FINANCIAL ANALYSIS : Capital employed and invested capital
- FINANCIAL ANALYSIS
- INVESTORS AND MARKETS
- CAPITAL STRUCTURE POLICIES
- FINANCIAL MANAGEMENT
The balance sheet shows a snapshot of cumulative inflows and outflows from the company classified into assets and resources (liabilities and shareholders' equity).
Assets comprise fixed assets (intangible and tangible fixed assets and long-term investments) and current assets (inventories, accounts receivable, marketable securities and cash and equivalents). Resources comprise shareholders' equity and bank and financial borrowings, plus trade payables.
A capital-employed analysis of the balance sheet shows all the uses of funds by a company as part of the operating cycle and analyses the origin of the sources of a company's funds at a given point in time.
On the asset side, the capital-employed balance sheet has the following main headings:
- fixed assets, i.e. investments made by the company;
- operating working capital (inventories and trade receivables minus trade payables). The size of the operating working capital depends on the operating cycle and the accounting methods used to determine earnings;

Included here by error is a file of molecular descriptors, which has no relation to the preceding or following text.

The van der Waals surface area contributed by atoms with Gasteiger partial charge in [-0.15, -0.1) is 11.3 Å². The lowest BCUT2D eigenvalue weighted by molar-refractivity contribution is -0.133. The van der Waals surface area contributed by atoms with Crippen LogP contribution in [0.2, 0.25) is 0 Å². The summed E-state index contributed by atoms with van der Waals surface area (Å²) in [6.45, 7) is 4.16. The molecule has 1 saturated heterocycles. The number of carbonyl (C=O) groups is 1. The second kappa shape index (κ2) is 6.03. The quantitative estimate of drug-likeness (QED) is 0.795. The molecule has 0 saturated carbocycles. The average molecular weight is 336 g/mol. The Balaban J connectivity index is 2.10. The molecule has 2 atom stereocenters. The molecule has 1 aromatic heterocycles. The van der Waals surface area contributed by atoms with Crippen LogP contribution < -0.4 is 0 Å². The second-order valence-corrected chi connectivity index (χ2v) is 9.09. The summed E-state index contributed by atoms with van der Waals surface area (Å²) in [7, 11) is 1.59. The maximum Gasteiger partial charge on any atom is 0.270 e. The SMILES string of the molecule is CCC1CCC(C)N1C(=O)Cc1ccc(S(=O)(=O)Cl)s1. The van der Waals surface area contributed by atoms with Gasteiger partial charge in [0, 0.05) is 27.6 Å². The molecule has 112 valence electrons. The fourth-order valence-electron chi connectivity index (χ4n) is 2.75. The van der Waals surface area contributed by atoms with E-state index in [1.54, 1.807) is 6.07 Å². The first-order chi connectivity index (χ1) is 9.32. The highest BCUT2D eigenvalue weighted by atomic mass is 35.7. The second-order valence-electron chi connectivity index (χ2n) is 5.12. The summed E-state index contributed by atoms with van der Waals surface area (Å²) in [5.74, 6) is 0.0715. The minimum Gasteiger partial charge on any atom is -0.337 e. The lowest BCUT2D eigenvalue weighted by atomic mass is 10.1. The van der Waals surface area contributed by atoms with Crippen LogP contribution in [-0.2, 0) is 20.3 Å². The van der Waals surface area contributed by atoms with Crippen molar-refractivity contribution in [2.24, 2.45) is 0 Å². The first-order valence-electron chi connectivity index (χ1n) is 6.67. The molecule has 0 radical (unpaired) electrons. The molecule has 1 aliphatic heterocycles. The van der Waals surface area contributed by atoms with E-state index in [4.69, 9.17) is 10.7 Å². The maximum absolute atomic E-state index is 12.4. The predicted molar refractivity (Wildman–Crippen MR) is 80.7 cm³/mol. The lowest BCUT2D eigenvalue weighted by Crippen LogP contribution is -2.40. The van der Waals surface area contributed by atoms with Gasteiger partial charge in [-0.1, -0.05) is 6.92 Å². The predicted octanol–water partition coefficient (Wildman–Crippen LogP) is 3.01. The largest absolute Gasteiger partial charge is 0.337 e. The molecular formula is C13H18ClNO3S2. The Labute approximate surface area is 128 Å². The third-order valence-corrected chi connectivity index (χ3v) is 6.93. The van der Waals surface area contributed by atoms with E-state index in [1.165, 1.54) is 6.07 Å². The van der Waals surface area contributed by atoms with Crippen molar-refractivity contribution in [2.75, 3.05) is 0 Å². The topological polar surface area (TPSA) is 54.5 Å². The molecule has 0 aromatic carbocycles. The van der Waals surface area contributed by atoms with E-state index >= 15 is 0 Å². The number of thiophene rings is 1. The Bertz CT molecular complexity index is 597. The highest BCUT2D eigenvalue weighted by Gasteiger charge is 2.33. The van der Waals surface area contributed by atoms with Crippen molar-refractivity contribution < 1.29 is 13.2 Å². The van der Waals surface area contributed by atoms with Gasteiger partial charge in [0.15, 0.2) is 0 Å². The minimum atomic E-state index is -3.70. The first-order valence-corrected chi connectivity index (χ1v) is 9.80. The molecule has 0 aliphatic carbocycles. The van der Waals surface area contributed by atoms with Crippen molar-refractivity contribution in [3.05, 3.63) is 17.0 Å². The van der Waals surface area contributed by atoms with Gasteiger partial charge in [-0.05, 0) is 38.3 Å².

- non-operating working capital, a catch-all category for the rest.
The sum of fixed assets and working capital is called capital employed.
Capital employed is financed by capital invested, i.e. shareholders' equity and net debt.
Net debt is defined as bank and financial borrowings, be they short-, medium- or long-term, minus marketable securities (short-term investments) and cash and equivalents.
A solvency-and-liquidity analysis lists everything the company owns and everything that it owes, the balance being the book value of shareholders' equity or net asset value. It can be analysed from either a solvency or liquidity perspective.
Solvency measures the company's ability to honour its commitments in the event of liquidation, whereas liquidity measures its ability to meet its commitments up to a certain date by monetising assets in the ordinary course of business.